Things are pretty hectic here on the ground, where real people who can't afford their health care or have some other health-related problem are calling us for help at an unprecedented rate, so I only have time for a quick update.
As you know, the Senate is considering the health reform proposal put forth by Senator Harry Reid, summarized in detail below. The two most difficult obstacles are (1) the public option; and (2) abortion.
An amendment that would preclude any woman receiving subsidies to use her own money to buy a plan that covers abortion services has been introduced. It's identical to the House version that was passed. However, the votes aren't there to pass it in the Senate. So there are a handful of Senators striving for a compromise. Democrat Sen. Nelson of Nebraska is needed to cut off debate and bring the bill to a vote and he says he won't vote to allow the bill to go forward unless it has something pretty close to this language included. That means Senator Reid needs at least one Republican to cut off debate and bring the bill to a vote (called cloture).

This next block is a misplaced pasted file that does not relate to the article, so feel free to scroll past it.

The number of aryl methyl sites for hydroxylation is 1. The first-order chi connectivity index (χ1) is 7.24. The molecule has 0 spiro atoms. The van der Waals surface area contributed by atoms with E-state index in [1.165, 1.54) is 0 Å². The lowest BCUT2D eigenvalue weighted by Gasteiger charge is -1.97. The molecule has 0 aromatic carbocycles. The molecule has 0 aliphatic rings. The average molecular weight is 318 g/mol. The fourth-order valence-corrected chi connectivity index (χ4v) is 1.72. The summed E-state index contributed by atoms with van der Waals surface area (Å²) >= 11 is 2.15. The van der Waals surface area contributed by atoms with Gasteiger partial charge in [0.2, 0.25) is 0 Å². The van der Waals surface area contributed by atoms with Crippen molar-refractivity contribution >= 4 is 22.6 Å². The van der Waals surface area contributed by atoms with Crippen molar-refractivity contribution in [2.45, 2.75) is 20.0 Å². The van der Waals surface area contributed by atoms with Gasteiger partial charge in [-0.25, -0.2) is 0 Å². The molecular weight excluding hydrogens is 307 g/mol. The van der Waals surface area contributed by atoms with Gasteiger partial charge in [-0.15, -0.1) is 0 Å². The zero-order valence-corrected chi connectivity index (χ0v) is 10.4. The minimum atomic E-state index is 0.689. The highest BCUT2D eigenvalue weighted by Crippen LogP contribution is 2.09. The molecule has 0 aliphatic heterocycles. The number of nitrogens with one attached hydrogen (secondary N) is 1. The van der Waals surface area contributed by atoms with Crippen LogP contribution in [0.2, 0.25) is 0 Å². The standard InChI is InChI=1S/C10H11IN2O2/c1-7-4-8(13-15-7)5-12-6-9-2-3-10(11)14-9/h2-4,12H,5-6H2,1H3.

As for the public option, it seems to be all but dead in the Senate. Right now, a group of 10 Democrat Senators -- 5 moderate, 5 liberal -- are working on a compromise. The latest word I've heard is that they are talking about creating a national insurance plan to be offered by several health insurers at non-profit rates, administered by the Office of Personnel Management, EXACTLY the same as the federal employee plan. This is not considered a public option because the insurance would be offered by private health insurance companies, even though it would be overseen by a federal government agency. Works for me -- I've never lost a health insurance appeal to OPM, so if they're in charge, I'm comfortable with that. But this is not yet a done deal.
Liberals are pushing for more. Earlier today, there was talk of expanding BOTH Medicare and Medicaid -- people age 55 and over would be allowed to buy into Medicare, and Medicaid would be available to individuals up to 150 percent of the federal poverty level (as opposed to 133 percent in the Senate bill). The Medicaid piece of that took less than a day to die because Medicaid is partly funded by the states, and most states are cash strapped already. The Medicare expansion is opposed by the hospitals and other health care providers because Medicare reimbursement rates are lower than insurance reimbursement rates, so providers don't want to have to accept lower reimbursement rates for a whole lot more people.
As best I can tell, there are several variations on these themes being bandied about. My own (yuk) Senator Lieberman has said he's open to the look-alike federal employee plan, but Republican Olympia Snowe is saying no deal, according to Politico. That takes us back to Senator Nelson and abortion.
And the beat goes on. Updates to follow. Jennifer